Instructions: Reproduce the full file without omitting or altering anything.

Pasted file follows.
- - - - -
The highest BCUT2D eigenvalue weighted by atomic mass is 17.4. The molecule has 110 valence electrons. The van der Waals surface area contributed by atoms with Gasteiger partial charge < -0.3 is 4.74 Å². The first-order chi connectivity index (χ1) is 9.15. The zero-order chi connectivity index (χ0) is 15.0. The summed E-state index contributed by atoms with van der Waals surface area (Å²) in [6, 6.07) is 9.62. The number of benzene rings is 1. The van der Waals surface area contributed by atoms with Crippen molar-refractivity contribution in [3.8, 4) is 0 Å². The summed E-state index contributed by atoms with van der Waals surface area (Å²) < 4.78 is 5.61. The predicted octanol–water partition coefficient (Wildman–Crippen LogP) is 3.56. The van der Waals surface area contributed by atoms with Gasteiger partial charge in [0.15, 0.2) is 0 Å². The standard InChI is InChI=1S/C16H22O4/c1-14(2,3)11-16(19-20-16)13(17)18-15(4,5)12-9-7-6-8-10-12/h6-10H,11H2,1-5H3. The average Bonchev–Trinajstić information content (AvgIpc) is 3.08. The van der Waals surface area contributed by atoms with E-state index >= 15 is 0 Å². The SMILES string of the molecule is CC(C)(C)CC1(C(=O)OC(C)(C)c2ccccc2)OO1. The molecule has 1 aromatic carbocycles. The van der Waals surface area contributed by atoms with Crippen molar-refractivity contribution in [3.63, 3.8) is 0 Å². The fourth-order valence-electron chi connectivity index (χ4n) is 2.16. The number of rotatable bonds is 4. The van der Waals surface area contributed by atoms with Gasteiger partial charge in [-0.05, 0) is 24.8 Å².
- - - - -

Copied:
The highest BCUT2D eigenvalue weighted by atomic mass is 17.4. The molecule has 110 valence electrons. The van der Waals surface area contributed by atoms with Gasteiger partial charge < -0.3 is 4.74 Å². The first-order chi connectivity index (χ1) is 9.15. The zero-order chi connectivity index (χ0) is 15.0. The summed E-state index contributed by atoms with van der Waals surface area (Å²) in [6, 6.07) is 9.62. The number of benzene rings is 1. The van der Waals surface area contributed by atoms with Crippen molar-refractivity contribution in [3.8, 4) is 0 Å². The summed E-state index contributed by atoms with van der Waals surface area (Å²) < 4.78 is 5.61. The predicted octanol–water partition coefficient (Wildman–Crippen LogP) is 3.56. The van der Waals surface area contributed by atoms with Gasteiger partial charge in [0.15, 0.2) is 0 Å². The standard InChI is InChI=1S/C16H22O4/c1-14(2,3)11-16(19-20-16)13(17)18-15(4,5)12-9-7-6-8-10-12/h6-10H,11H2,1-5H3. The average Bonchev–Trinajstić information content (AvgIpc) is 3.08. The van der Waals surface area contributed by atoms with E-state index >= 15 is 0 Å². The SMILES string of the molecule is CC(C)(C)CC1(C(=O)OC(C)(C)c2ccccc2)OO1. The molecule has 1 aromatic carbocycles. The van der Waals surface area contributed by atoms with Crippen molar-refractivity contribution in [3.63, 3.8) is 0 Å². The fourth-order valence-electron chi connectivity index (χ4n) is 2.16. The number of rotatable bonds is 4. The van der Waals surface area contributed by atoms with Gasteiger partial charge in [-0.05, 0) is 24.8 Å².